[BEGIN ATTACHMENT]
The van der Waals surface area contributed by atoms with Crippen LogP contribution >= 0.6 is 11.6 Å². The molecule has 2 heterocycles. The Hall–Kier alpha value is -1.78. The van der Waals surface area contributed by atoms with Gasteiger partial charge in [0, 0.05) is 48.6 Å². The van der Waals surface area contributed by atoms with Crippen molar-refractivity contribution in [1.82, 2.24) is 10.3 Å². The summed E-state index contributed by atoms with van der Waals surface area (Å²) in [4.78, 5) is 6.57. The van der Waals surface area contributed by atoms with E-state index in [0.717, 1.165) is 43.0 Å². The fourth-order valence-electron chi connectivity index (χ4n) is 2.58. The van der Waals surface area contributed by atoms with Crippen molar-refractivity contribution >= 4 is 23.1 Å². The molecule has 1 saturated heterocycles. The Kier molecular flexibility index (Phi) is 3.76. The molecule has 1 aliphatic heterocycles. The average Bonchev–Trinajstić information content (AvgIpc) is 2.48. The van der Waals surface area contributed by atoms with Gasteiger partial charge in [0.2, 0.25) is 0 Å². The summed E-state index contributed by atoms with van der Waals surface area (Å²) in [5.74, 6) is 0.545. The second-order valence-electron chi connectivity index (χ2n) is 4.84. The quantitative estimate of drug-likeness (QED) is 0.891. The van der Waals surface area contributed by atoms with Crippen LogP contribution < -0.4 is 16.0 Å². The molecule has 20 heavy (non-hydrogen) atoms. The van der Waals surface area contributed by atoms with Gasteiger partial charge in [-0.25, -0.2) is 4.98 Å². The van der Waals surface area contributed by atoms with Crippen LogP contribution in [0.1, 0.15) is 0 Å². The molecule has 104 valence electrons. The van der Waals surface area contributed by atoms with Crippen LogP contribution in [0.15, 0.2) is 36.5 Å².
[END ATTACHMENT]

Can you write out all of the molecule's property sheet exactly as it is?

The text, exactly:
The van der Waals surface area contributed by atoms with Crippen LogP contribution >= 0.6 is 11.6 Å². The molecule has 2 heterocycles. The Hall–Kier alpha value is -1.78. The van der Waals surface area contributed by atoms with Gasteiger partial charge in [0, 0.05) is 48.6 Å². The van der Waals surface area contributed by atoms with Crippen molar-refractivity contribution in [1.82, 2.24) is 10.3 Å². The summed E-state index contributed by atoms with van der Waals surface area (Å²) in [4.78, 5) is 6.57. The van der Waals surface area contributed by atoms with E-state index in [0.717, 1.165) is 43.0 Å². The fourth-order valence-electron chi connectivity index (χ4n) is 2.58. The van der Waals surface area contributed by atoms with Crippen molar-refractivity contribution >= 4 is 23.1 Å². The molecule has 1 saturated heterocycles. The Kier molecular flexibility index (Phi) is 3.76. The molecule has 1 aliphatic heterocycles. The average Bonchev–Trinajstić information content (AvgIpc) is 2.48. The van der Waals surface area contributed by atoms with Gasteiger partial charge in [0.2, 0.25) is 0 Å². The summed E-state index contributed by atoms with van der Waals surface area (Å²) in [5.74, 6) is 0.545. The second-order valence-electron chi connectivity index (χ2n) is 4.84. The quantitative estimate of drug-likeness (QED) is 0.891. The van der Waals surface area contributed by atoms with Crippen LogP contribution < -0.4 is 16.0 Å². The molecule has 20 heavy (non-hydrogen) atoms. The van der Waals surface area contributed by atoms with Gasteiger partial charge in [-0.25, -0.2) is 4.98 Å². The van der Waals surface area contributed by atoms with Crippen LogP contribution in [0.1, 0.15) is 0 Å². The molecule has 104 valence electrons. The van der Waals surface area contributed by atoms with Crippen LogP contribution in [0.15, 0.2) is 36.5 Å².